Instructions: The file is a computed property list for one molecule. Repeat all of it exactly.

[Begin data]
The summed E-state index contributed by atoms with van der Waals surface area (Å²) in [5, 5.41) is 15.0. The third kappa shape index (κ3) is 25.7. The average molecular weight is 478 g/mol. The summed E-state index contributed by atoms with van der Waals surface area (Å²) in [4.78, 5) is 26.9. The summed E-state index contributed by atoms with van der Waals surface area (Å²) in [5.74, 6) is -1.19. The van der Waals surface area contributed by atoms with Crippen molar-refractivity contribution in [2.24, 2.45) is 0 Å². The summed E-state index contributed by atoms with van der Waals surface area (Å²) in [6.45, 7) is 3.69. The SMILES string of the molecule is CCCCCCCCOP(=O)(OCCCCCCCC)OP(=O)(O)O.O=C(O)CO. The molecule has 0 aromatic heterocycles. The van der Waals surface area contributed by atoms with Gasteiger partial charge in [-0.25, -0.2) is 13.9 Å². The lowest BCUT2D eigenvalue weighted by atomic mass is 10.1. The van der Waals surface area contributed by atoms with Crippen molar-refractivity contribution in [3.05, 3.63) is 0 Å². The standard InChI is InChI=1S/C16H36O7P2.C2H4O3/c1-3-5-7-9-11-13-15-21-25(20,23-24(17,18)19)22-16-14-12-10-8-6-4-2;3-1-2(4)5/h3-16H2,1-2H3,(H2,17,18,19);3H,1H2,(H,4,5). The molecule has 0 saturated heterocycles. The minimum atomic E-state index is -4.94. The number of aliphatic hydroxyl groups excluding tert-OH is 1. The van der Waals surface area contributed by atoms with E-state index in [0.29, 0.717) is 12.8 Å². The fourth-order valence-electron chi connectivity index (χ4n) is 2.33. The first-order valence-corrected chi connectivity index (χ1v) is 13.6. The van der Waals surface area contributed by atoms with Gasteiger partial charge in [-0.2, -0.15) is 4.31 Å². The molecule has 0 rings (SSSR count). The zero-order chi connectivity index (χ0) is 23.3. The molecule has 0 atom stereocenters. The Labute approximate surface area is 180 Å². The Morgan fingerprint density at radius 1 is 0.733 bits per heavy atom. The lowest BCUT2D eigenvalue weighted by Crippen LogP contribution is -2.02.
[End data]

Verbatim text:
The summed E-state index contributed by atoms with van der Waals surface area (Å²) in [5, 5.41) is 15.0. The third kappa shape index (κ3) is 25.7. The average molecular weight is 478 g/mol. The summed E-state index contributed by atoms with van der Waals surface area (Å²) in [4.78, 5) is 26.9. The summed E-state index contributed by atoms with van der Waals surface area (Å²) in [5.74, 6) is -1.19. The van der Waals surface area contributed by atoms with Crippen molar-refractivity contribution in [2.24, 2.45) is 0 Å². The summed E-state index contributed by atoms with van der Waals surface area (Å²) in [6.45, 7) is 3.69. The SMILES string of the molecule is CCCCCCCCOP(=O)(OCCCCCCCC)OP(=O)(O)O.O=C(O)CO. The molecule has 0 aromatic heterocycles. The van der Waals surface area contributed by atoms with Gasteiger partial charge in [-0.25, -0.2) is 13.9 Å². The lowest BCUT2D eigenvalue weighted by atomic mass is 10.1. The van der Waals surface area contributed by atoms with Crippen molar-refractivity contribution in [3.05, 3.63) is 0 Å². The standard InChI is InChI=1S/C16H36O7P2.C2H4O3/c1-3-5-7-9-11-13-15-21-25(20,23-24(17,18)19)22-16-14-12-10-8-6-4-2;3-1-2(4)5/h3-16H2,1-2H3,(H2,17,18,19);3H,1H2,(H,4,5). The molecule has 0 saturated heterocycles. The minimum atomic E-state index is -4.94. The number of aliphatic hydroxyl groups excluding tert-OH is 1. The van der Waals surface area contributed by atoms with E-state index in [0.29, 0.717) is 12.8 Å². The fourth-order valence-electron chi connectivity index (χ4n) is 2.33. The first-order valence-corrected chi connectivity index (χ1v) is 13.6. The van der Waals surface area contributed by atoms with Gasteiger partial charge in [-0.2, -0.15) is 4.31 Å². The molecule has 0 rings (SSSR count). The zero-order chi connectivity index (χ0) is 23.3. The molecule has 0 atom stereocenters. The Labute approximate surface area is 180 Å². The Morgan fingerprint density at radius 1 is 0.733 bits per heavy atom. The lowest BCUT2D eigenvalue weighted by Crippen LogP contribution is -2.02.